Omega-3 fatty acids (particularly DHA and EPA) production from microalgae has gained a significant interest over recent years due to health benefits and also due to their ability to accumulate up to 30%–70% of total lipids (Gupta, A., et al. Biochem. Eng. J. 2013, 78, 11). Microalgae can be used to produce bulk ingredients for applications in pharmaceuticals, cosmetics, nutraceuticals, animal feeds and functional food industries. However, selection of efficient microalgae species and suitable lipid extraction methods are important for commercial bioactive production (Byreddy, A., et al. Marine Drugs 2015, 13, 5111). All valuable microbial components such as lipids, proteins, carotenoids and carbohydrates must be extracted and purified in downstream processes prior to their respective applications. This study investigated the development of suitable downstream processing techniques for microalgae lipid recovery, a step that is considered a substantial contributor to total costs in most biotechnological processes. Thraustochytrid cells were disrupted using bead mill for maximising lipid extraction. Various parameters such as bead size, residence time, chamber volume, number of cycles were optimised to maximise lipid extraction. The extracted oil was characterized and further employed for concentration of omega-3 fatty acids using lipase. At the time of presentation, percentage increase in total omega-3 fatty acid content will be discussed.

2.29. A New Wave in Separation: Megasonics for Enhancing Recovery of Oil from Oleaginous Materials

Juliano, P.; Augustin, M.A.

Megasonic separation of oil consists of the application of high frequency (>0.4 MHz to several MHz) acoustic standing waves to enhance oil removal from oleaginous materials. The standing wave field positions individual droplets or particles on pressure nodes or antinodes within the reactor, promoting rapid agglomeration or coalescence into larger entities. With the formation of larger droplets or clustering of discrete oil droplets, the separation of oil from the non-oil solids is facilitated upon gravity settling or upon centrifugation. We describe the journey from concept to commercialisation, which resulted in the enhanced recovery of crude palm oil during the milling process. These findings are being applied to assess the potential of megasonics for improving oil recovery from a range of other oleaginous materials including coconut meal, algal biomass and olive fruit. This presentation will provide an overview of the application of megasonics technology in the oil industry, focussing on its potential to enhance oil recovery from oleaginous materials using aqueous-based extraction processes.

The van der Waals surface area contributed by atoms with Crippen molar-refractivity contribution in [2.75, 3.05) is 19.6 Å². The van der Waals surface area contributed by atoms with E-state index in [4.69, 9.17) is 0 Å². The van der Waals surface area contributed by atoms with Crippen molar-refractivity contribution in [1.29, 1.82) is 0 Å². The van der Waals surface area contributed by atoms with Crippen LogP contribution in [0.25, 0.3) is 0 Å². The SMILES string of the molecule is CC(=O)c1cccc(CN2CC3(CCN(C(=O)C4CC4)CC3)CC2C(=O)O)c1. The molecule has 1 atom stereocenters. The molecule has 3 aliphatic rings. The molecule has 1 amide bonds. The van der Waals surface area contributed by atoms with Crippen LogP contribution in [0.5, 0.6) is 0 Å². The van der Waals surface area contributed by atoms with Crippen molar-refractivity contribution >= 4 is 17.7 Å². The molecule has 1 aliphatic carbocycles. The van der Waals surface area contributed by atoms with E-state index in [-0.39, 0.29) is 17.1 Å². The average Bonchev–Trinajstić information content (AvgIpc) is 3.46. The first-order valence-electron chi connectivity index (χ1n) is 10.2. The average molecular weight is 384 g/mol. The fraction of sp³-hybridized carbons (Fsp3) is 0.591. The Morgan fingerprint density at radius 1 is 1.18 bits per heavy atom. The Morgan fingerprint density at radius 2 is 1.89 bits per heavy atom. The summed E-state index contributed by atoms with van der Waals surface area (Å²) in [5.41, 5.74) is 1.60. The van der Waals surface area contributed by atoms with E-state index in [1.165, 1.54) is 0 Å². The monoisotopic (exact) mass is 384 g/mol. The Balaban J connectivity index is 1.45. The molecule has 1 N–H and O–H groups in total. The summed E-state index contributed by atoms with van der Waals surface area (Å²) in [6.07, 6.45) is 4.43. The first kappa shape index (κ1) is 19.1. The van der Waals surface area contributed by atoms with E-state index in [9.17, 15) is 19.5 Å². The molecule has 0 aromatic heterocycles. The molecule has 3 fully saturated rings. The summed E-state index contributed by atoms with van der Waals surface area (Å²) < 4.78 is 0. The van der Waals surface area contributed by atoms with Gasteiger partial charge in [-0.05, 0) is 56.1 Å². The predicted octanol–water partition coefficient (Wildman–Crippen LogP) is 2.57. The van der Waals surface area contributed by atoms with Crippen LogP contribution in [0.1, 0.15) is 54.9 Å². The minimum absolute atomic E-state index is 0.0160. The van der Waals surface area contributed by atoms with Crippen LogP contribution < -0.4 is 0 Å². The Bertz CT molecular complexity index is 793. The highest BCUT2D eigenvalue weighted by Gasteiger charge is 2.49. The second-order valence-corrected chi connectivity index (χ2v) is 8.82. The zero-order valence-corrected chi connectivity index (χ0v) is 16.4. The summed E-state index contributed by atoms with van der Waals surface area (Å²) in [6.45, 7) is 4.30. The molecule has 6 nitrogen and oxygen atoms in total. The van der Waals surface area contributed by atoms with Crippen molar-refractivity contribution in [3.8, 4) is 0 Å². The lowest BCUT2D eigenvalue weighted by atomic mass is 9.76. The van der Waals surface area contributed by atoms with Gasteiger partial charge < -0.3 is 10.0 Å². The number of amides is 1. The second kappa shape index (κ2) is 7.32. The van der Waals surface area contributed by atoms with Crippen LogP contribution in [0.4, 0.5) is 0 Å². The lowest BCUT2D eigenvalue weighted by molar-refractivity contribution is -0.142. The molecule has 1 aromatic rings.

2.30. Partially Hydrogenated Oils: The Basics and The Latest News

Inturrisi, L.; Priddy, L.

Based on studies linking the consumption of trans fatty acids (TFA) and an increased risk of coronary heart disease, leading health advocates recommend limiting consumption of industrially produced TFA (iTFA) in the diet. Since partially hydrogenated oils (PHOs) are considered the most significant source of iTFA in the diet, policy makers around the world are increasingly responding with regulatory actions aimed at limiting PHOs in foods. Recently, The US Food and Drug Administration’s (FDA) determined that as of 18 June 2018, PHOs are no longer generally recognized as safe (GRAS). This means that from the above date, PHOs no longer have approved regulatory status in the USA, unless FDA approves its use as a food additive. While the FDA’s decision has made headlines worldwide and the effect has been felt in Asia Pacific. Many companies are considering alternatives to PHOs. This presentation will discuss the technical basics of PHOs and the latest regulatory and customer developments pertaining to PHOs.

2.31. Oil Binding Capacity of Palm Oil Based Structural Fat for Margarine and Spreads

Kanagaratnam, S.; Sahri, M.M.; Hoque, M.E.; Spowage, A.

The oil binding capacity (OBC) of structural fats play a vital role in determining the amount of solid fats (saturated) required to form a stable solid structure in margarines and spreads. The OBC determines the liquid-solid balance in the blends, which in turn indicated the stability. This study evaluated the OBC of palm oil fractions (POFs) as structural fat in oils blends. POFs of IV30, 20, 14 and 12 were evaluated with soybean oil. Soybean oil to POFs blends with ratios of 97.5:2.5, 95.0:5.0, 92.5:7.5, 90.0:10.0 and 87.5:12.5 (w/w) were texturized and evaluated. The OBC and the solid fat content (SFC) profile of the blends were the main criteria to determine suitable blends. OBC in this study was defined as the ability of the texturized blends to resist the centrifugal force applied to distort the crystal structure and remain intact. POF IV30 was not an effective structural fat in evaluated blends as it was not able to provide stability of 95% and above within the scope of this study. The study concluded POFs IV20 had stability above 95% at blending ratios 87.5:12.5, and with POF IV14 and IV12 had stability above 95% at blending ratios of 90.0:10.0 and 87.5:12.5. These binary blends of soybean oil with PSF IV14 and IV12 were also able to provide acceptable SFC. The SFC recorded was 6% and 8% at 35 °C and 13% and 16% at 5 °C for 90.0:10.0 and 87.5:12.5, respectively. PSF IV20, IV14 and IV12 blends with soybean oil at specific blending ratios were able to perform as an effective structural fat.

2.32. Development of Super High Oleic Safflower Oil for Oleochemical Applications

Wood, C.; Liu, Q.; Taylor, M.; Okada, S.; Zhou, X.; Singh, S.; Green, A.